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Veteran Takayasu Moves into Sole Possession of Lead at Kyushu Basho

Former ozeki Takayasu overpowered rank-and-filer Oho and moved a step closer to his first Emperor’s Cup, improving to 11-2 in the 15-day meet.

Takayasu (right) seizes control against Oho at the Kyushu Grand Sumo Tournament on November 25 in Fukuoka. (KYODO)

Former ozeki Takayasu defeated Oho on Friday, November 25 to move into sole possession of the lead with just two days left in the Kyushu Grand Sumo Tournament.

Top maegashira Takayasu got both hands on the belt of No. 13 maegashira Oho and appeared to be on the brink of a frontal force-out. But he changed his approach and used a textbook arm throw to improve to 11-2.

Takayasu is bidding for his first-ever Emperor’s Cup and will meet No. 15 Kagayaki on Saturday, the penultimate day of the 15-day tournament.

The veteran Tagonoura stable wrestler has been a runner-up five times.

Oho, the son of former sekiwake Takatoriki and the grandson of former yokozuna Taiho, dropped to 10-3. He is still in contention and will next face ozeki Takakeisho.

Takakeisho Outwrestles Hoshoryu

In the day’s final bout at Fukuoka Kokusai Center, ozeki Takakeisho used his trademark arm thrusts to oust sekiwake Hoshoryu and give both wrestlers a record of 10-3.

Takakeisho has won the Emperor’s Cup twice, both times at the Fukuoka meet, most recently in 2020.

In the day’s first bout with championship implications, ninth-ranked Abi used his trademark arm thrusts to the neck to overpower No. 15 maegashira Kagayaki and improve to 10-3.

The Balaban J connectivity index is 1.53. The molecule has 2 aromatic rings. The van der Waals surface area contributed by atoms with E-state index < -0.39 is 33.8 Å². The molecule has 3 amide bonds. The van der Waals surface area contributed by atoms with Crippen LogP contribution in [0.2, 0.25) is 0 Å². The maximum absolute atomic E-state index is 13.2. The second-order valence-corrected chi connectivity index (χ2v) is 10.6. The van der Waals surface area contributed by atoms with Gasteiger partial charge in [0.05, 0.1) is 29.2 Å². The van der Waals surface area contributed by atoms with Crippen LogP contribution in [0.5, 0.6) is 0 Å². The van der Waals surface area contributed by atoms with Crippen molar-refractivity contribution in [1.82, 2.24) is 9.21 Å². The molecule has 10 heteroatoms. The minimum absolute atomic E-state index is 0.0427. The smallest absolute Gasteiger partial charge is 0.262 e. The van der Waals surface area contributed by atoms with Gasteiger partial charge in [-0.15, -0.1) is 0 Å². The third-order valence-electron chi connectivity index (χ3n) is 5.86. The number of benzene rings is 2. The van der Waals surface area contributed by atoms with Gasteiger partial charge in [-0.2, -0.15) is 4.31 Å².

Kagayaki fell to 9-4 to drop out of contention.

Abi will take on Hoshoryu on Day 14.

Shodai to Lose Ozeki Status

Shodai suffered a crushing blow at the hands of komusubi Tamawashi, the September tournament winner, and will lose his ozeki rank for the next tournament.

Tamawashi (4-9) took advantage of a superior face-off and overpowered Shodai with arm thrusts to the neck to send the ozeki out to his eighth loss against five wins and a guaranteed losing record.

Sekiwake Mitakeumi swatted down No. 5 maegashira Hokutofuji to give both men a record of 6-7. Mitakeumi can’t get the 10 wins he needs to regain ozeki status, but still could get a winning record to stay in the sanyaku ranks for the next tournament.

Kotonowaka, Wakamotoharu Seal Winning Records

Top maegashira Kotonowaka secured a winning record when he shoved out third-ranked Midorifuji (6-7) to move to 8-5.

Fourth-ranked maegashira Wakamotoharu also wrapped up an all-important winning record, overpowering komusubi Daieisho (6-7) with a frontal force-out to improve to 8-5.

No. 16 maegashira Hiradoumi continued to impress when he got a left-hand inside grip on the belt of Endo and drove the seventh-ranked maegashira out to pick up his ninth win against four losses. Endo fell to 6-7.

No. 6 maegashira Ryuden got a right-handed grip on the belt and wrapped up a winning record at 8-7 when he forced out No. 14 Azumaryu (7-6).

In a showdown of struggling wrestlers, No. 3 maegashira Ura yanked Takarafuji’s arm, spun the eighth-ranked maegashira around and shoved him out from behind to improve to 3-10. Takarafuji fell to an unflattering 2-11.

Author: Jim Armstrong

The author is a longtime journalist who has covered sports in Japan for over 25 years. You can find his articles here.

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